Cancer treatments can take a physical and emotional toll on people fighting for their own survival. And as the coronavirus pandemic spreads, those undergoing treatment face the added challenge of staying healthy while their immune systems are compromised.
Megan Murphy, a wife and mom of two teenage girls, lives in Round Rock, Texas, and has been undergoing chemotherapy for breast cancer since last summer. She says going to treatments now feels even more stressful than before with the looming threat of the virus. COVID-19 could be lethal for someone with a suppressed immune system.
“It is quite stressful just going to cancer treatments without the virus, so having cancer treatments at the same time as the virus, and with stay-at-home orders, certainly increased the stress of going,” she says.
Chemotherapy patients already follow special self-isolation guidelines to protect them from illness while they undergo treatment. Murphy is nearing the end of her treatment, and was looking forward to resuming her normal life. But because of stay-at-home orders, her hopes for that are dashed for now.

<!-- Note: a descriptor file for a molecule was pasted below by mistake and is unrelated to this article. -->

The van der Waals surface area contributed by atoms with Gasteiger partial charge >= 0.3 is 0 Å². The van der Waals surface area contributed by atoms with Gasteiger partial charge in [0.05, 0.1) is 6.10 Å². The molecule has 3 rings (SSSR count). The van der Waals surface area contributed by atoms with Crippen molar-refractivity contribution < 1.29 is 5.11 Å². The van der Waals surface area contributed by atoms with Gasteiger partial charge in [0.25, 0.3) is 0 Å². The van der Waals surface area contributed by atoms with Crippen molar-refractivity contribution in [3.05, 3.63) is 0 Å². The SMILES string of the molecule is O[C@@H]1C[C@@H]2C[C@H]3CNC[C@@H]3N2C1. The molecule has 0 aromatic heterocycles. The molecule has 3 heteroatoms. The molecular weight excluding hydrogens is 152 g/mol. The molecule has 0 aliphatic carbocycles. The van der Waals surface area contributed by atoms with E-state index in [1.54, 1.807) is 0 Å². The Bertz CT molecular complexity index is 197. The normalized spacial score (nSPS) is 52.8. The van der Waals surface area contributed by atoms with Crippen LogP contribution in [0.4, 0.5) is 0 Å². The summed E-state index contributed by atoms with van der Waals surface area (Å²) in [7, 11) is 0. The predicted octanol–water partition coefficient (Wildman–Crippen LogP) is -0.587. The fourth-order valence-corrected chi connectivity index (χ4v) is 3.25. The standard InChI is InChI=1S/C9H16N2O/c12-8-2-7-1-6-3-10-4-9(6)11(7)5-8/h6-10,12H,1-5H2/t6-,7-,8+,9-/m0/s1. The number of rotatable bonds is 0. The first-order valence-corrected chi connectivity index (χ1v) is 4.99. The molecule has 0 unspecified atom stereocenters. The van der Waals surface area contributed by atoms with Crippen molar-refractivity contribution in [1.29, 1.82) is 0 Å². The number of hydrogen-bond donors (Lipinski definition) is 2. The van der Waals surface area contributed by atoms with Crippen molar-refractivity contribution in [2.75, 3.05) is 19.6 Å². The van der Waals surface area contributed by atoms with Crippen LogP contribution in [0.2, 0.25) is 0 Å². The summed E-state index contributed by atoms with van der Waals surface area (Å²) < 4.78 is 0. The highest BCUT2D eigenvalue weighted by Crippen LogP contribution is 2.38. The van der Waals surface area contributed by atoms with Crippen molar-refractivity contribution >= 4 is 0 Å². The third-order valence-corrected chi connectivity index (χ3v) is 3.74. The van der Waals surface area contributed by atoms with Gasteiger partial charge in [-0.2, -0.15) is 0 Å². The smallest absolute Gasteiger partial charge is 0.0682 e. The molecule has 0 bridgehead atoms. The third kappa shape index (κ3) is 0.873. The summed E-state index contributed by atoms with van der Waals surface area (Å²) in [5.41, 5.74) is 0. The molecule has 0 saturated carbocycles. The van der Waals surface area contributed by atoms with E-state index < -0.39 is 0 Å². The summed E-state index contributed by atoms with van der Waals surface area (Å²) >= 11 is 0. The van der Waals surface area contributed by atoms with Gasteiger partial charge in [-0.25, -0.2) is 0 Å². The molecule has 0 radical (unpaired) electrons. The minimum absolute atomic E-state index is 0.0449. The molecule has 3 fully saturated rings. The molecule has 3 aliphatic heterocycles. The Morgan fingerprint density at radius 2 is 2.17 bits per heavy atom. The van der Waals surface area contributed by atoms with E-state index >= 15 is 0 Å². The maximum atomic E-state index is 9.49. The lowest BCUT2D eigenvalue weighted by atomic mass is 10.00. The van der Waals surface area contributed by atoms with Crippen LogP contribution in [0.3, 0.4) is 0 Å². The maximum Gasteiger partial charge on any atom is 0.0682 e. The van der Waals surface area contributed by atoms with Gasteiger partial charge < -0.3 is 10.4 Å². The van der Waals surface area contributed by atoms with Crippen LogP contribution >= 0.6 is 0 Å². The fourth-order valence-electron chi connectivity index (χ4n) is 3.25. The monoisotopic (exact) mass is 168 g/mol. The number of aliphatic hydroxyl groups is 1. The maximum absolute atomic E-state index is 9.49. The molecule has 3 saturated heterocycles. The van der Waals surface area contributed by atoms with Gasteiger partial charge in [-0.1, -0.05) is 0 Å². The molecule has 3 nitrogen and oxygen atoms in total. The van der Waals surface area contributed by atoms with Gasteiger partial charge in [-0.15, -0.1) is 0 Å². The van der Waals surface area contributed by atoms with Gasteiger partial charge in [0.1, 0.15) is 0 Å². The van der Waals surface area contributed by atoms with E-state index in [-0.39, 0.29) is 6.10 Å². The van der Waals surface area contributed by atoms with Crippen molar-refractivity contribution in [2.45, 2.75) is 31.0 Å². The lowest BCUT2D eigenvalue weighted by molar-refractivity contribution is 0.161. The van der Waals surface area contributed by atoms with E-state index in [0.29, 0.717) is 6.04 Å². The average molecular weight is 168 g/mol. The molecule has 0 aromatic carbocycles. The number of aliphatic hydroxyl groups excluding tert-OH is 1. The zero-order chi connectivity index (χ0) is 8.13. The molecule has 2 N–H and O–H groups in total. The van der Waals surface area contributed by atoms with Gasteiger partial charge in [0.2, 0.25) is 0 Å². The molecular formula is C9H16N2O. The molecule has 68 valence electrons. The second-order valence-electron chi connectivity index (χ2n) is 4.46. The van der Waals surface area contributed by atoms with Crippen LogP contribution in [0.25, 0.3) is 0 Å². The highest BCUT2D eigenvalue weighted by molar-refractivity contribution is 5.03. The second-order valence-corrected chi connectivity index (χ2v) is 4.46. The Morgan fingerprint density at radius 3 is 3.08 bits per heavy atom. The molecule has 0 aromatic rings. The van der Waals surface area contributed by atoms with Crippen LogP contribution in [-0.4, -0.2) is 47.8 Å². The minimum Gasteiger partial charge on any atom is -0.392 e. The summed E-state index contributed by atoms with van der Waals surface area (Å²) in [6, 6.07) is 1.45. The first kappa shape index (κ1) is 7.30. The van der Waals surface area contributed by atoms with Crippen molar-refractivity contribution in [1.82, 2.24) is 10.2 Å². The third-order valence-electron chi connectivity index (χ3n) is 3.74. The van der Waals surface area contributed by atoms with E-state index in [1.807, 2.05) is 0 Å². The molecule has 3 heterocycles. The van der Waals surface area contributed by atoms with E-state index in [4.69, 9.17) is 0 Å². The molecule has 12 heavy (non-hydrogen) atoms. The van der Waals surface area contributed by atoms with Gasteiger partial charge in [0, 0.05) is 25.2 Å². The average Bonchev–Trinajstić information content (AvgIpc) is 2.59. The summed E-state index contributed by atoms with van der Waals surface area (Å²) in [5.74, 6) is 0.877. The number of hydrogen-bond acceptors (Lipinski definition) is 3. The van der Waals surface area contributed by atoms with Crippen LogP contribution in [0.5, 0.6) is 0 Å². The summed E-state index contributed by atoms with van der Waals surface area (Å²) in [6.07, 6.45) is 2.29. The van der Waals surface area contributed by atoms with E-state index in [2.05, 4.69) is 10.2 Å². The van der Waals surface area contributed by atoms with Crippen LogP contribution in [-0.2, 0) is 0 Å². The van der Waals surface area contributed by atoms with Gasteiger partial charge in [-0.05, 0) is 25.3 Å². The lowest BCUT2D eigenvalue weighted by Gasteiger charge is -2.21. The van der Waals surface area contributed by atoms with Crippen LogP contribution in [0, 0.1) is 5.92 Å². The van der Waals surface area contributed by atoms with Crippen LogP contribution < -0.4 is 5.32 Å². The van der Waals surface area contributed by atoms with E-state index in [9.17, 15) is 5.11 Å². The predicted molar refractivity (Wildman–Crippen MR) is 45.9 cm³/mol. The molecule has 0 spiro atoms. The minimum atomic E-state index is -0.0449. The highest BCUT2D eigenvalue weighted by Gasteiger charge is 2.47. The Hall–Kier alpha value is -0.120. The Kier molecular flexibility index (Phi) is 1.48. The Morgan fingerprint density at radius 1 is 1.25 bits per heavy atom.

“I was looking forward to doing those things again, and now we can’t,” she says.
But her doctors and nurses give her comfort and help her feel safe during a time of such uncertainty. They all wear extra protective equipment and take patients’ temperatures, and the staff sanitizes the treatment center. She’s grateful for their work.
“[They are] really putting their lives on the line with this virus to get us through our treatment that we really need to help save our lives,” Murphy says. “You would never know that there was a crisis when you walk in this office, which was so helpful.”
Correction: A previous version of this story incorrectly identified the genders of Murphy’s children.
Written by Laura Morales.